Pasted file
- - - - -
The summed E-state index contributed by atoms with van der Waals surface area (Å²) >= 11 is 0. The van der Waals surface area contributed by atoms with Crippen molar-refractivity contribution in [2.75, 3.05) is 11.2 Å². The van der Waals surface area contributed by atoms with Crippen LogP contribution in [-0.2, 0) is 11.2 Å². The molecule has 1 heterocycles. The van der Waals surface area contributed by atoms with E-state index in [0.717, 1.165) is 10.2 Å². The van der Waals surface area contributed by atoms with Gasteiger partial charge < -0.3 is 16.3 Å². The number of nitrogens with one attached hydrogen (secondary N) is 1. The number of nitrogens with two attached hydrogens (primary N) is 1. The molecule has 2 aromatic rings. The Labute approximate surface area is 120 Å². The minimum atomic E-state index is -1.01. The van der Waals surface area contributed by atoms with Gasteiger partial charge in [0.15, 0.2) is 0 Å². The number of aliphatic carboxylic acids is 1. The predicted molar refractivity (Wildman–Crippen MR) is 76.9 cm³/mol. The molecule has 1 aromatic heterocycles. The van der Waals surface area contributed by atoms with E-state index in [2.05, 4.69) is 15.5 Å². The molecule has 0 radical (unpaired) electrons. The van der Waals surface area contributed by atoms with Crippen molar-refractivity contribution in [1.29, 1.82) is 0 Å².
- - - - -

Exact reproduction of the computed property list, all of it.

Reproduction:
The summed E-state index contributed by atoms with van der Waals surface area (Å²) >= 11 is 0. The van der Waals surface area contributed by atoms with Crippen molar-refractivity contribution in [2.75, 3.05) is 11.2 Å². The van der Waals surface area contributed by atoms with Crippen LogP contribution in [-0.2, 0) is 11.2 Å². The molecule has 1 heterocycles. The van der Waals surface area contributed by atoms with E-state index in [0.717, 1.165) is 10.2 Å². The van der Waals surface area contributed by atoms with Gasteiger partial charge < -0.3 is 16.3 Å². The number of nitrogens with one attached hydrogen (secondary N) is 1. The number of nitrogens with two attached hydrogens (primary N) is 1. The molecule has 2 aromatic rings. The Labute approximate surface area is 120 Å². The minimum atomic E-state index is -1.01. The van der Waals surface area contributed by atoms with Gasteiger partial charge in [0.15, 0.2) is 0 Å². The number of aliphatic carboxylic acids is 1. The predicted molar refractivity (Wildman–Crippen MR) is 76.9 cm³/mol. The molecule has 1 aromatic heterocycles. The van der Waals surface area contributed by atoms with E-state index in [2.05, 4.69) is 15.5 Å². The molecule has 0 radical (unpaired) electrons. The van der Waals surface area contributed by atoms with Crippen molar-refractivity contribution in [1.29, 1.82) is 0 Å².